As other answers have pointed out, there is no point of view or frame of reference that keeps up with a photon. Never the less, the idea that such a frame of reference exists as the limit of infinite boosts is a very natural one that comes up over and over. Here is why there are problems with that idea.
Suppose you start at rest in a certain frame of reference, and accelerate at $1$ g for $1$ sec. This give you a new speed. Do this again and again.
As you travel faster and faster an observer in your starting frame sees you traveling closer and closer to the speed of light, your clock running slower and slower, and your ruler getting shorter and shorter. The limit of these measurements is you traveling at the speed of light, your clock stopped, and your ruler contracted to $0$ length.
It is natural, but wrong, to suppose that at this point your frame of reference is the same as a photon. Therefore photons experience no time, and see the entire universe as contracted to a plane.
First, the limit state doesn't match what we see when we observe photons.
Photons travel at a finite speed. As they advance, they change phase. So the idea that they are in a frame where no time passes and all points along their path have been compressed into the same point is wrong.
Second, you don't get closer to traveling as fast as a photon.
This can be illustrated by a hyperbolic tesselation of the plane. The tesselation below uses 30, 45, 90 degree triangles. It became famous when Escher used it as the basis of his Circle Limit woodcuts. In this post, it represents a $2D$ velocity space.
An observer is stationary in his reference frame. This velocity is the center point. The sides of the triangles represent boosts in various directions.
As you undergo boost after boost, the observer sees you travel faster and faster. Your velocity is a point farther and farther from the center of the circle. But each boost gives a smaller change to your velocity. You never reach the edge, which represents the speed of light.
After each boost, you can measure the speed of a photon. Each time, it is still passing you at the speed of light. You are no closer to its speed.
This video shows how velocity space appears to you as you try to accelerate to the speed of light. Or equivalently, try to reach the edge of velocity space. (It isn't quite the same tesselation, and the path isn't quite a straight line. But it gives the idea.)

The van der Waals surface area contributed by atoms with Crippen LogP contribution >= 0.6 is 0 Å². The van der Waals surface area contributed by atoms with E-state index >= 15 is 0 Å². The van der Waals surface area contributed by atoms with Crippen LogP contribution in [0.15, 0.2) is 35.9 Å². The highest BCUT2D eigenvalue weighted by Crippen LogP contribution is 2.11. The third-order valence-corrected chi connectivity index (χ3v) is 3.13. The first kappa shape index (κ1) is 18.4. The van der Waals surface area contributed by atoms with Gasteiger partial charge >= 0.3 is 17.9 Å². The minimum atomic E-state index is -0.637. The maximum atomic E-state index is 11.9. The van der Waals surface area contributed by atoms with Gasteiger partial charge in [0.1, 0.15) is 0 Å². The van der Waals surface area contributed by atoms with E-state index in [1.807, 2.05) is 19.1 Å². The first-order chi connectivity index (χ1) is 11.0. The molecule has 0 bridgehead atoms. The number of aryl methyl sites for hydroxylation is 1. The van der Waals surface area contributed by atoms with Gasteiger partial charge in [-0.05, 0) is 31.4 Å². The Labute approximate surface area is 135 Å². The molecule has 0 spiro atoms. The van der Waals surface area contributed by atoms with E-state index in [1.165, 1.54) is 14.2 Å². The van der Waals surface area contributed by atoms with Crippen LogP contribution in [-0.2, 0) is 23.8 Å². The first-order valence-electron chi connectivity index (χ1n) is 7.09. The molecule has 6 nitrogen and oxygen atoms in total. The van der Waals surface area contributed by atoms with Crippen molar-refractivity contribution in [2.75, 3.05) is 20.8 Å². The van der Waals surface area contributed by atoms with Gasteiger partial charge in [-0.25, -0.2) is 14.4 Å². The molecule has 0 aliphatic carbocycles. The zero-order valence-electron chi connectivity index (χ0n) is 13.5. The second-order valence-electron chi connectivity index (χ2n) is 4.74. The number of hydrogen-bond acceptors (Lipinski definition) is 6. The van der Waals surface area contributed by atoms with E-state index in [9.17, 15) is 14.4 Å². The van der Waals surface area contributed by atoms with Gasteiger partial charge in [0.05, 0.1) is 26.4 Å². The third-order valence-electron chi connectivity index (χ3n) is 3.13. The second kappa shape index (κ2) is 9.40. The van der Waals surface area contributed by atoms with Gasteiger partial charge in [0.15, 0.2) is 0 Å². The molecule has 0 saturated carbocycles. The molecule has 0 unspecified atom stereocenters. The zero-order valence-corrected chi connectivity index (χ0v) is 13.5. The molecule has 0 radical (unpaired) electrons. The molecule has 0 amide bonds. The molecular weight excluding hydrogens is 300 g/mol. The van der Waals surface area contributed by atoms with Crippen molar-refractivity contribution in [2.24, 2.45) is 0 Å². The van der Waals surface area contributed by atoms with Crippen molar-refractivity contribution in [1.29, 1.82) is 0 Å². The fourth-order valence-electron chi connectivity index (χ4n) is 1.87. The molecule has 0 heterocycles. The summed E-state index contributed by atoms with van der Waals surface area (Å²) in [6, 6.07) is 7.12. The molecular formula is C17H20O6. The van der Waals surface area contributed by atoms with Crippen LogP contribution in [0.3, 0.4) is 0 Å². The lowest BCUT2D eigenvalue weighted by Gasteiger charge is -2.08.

All the triangles are the same, though the ones far away appear distorted. These triangles become normal as you approach them.
No matter how many boosts you undergo, you are still at rest in your own frame. From your point of view, you are in the center of the circle. You are a finite number of boosts from the observer and an infinite number from the circle. No part of the circle has become any closer or farther from you.
As you move from triangle to triangle, you stay at rest in your own frame, though you move far away from the observer. You see each boost as making the same change in velocity. Though the cummulative effect on the velocity of the observer gets smaller and smaller. The observer recedes at close to the speed of light, but never reaches it.
From your point of view, the observer is getting closer to a state where his ruler shrinks to $0$ and his clock stops. You might think the observer is closer to matching speed with a photon you send in his direction.
The observer thinks no such thing. He sees your photons arriving at the same speed as always, though they are increasingly red shifted.
Mathematically, you are advancing from 1 boost to 2 boosts to 3 boosts, etc. The limit of this sequence is an infinite number of boosts. This really means the sequence diverges and there is no limit. The definition of an infinite limit is that given any finite number, after enough steps you will pass that number. The limit is not a state where you are sitting on a point named infinity.
This means given any speed slower than light, after enough boosts you will be going faster than that speed. But there is never a state where you are going the speed of light.
If you try to construct a limit, it would go something like this:
For any $\epsilon > 0$, there is a point $P$ in velocity space where you would measure the velocity as $v_p$ such that ($c - v_p) < \epsilon$. But an observer at $P$ would see a photon pass him at $c$. So the limit as "$P \rightarrow $ the edge" is a state where the observer at P sees a photon pass him at $c$. This really means at all large boosts, an observer at $P$ sees a photon pass him at $c$.
The separation between the interior of the circle and the edge is absolute.
All points in the interior of the circle are an infinite number of boosts from the edge. No number of boosts brings an observer from the interior to the edge. Likewise, it never brings a photon from the edge into the interior.
Some references on the mathematics of the tesselation, and how Escher's woodcuts illustrate it: